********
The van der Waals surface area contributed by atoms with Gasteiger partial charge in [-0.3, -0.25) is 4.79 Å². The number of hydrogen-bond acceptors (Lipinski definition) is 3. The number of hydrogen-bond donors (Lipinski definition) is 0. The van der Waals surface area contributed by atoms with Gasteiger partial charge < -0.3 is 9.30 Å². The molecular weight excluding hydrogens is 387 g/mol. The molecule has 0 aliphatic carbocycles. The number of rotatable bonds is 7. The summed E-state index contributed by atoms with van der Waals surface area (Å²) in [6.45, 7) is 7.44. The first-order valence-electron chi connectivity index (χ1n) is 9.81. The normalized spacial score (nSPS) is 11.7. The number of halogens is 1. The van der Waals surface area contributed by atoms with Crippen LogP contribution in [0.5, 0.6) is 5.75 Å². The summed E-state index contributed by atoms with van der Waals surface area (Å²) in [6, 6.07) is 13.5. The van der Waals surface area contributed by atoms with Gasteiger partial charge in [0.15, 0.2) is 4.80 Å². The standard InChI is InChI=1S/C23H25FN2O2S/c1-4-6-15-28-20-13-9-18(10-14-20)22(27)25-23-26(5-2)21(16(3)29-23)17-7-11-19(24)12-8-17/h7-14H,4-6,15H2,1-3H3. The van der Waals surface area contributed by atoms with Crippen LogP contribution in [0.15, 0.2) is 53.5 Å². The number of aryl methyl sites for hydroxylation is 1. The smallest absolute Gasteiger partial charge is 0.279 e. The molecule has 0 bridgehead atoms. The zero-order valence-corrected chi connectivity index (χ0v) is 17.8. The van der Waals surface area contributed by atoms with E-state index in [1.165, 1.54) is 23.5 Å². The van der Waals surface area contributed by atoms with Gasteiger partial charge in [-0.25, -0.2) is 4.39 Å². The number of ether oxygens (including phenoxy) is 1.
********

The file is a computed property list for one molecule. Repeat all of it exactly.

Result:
The van der Waals surface area contributed by atoms with Gasteiger partial charge in [-0.3, -0.25) is 4.79 Å². The number of hydrogen-bond acceptors (Lipinski definition) is 3. The number of hydrogen-bond donors (Lipinski definition) is 0. The van der Waals surface area contributed by atoms with Gasteiger partial charge < -0.3 is 9.30 Å². The molecular weight excluding hydrogens is 387 g/mol. The molecule has 0 aliphatic carbocycles. The number of rotatable bonds is 7. The summed E-state index contributed by atoms with van der Waals surface area (Å²) in [6.45, 7) is 7.44. The first-order valence-electron chi connectivity index (χ1n) is 9.81. The normalized spacial score (nSPS) is 11.7. The number of halogens is 1. The van der Waals surface area contributed by atoms with Crippen LogP contribution in [0.5, 0.6) is 5.75 Å². The summed E-state index contributed by atoms with van der Waals surface area (Å²) in [6, 6.07) is 13.5. The van der Waals surface area contributed by atoms with Gasteiger partial charge in [0.15, 0.2) is 4.80 Å². The standard InChI is InChI=1S/C23H25FN2O2S/c1-4-6-15-28-20-13-9-18(10-14-20)22(27)25-23-26(5-2)21(16(3)29-23)17-7-11-19(24)12-8-17/h7-14H,4-6,15H2,1-3H3. The van der Waals surface area contributed by atoms with Crippen LogP contribution in [0.15, 0.2) is 53.5 Å². The number of aryl methyl sites for hydroxylation is 1. The smallest absolute Gasteiger partial charge is 0.279 e. The molecule has 0 bridgehead atoms. The zero-order valence-corrected chi connectivity index (χ0v) is 17.8. The van der Waals surface area contributed by atoms with E-state index in [1.165, 1.54) is 23.5 Å². The van der Waals surface area contributed by atoms with Gasteiger partial charge in [-0.25, -0.2) is 4.39 Å². The number of ether oxygens (including phenoxy) is 1.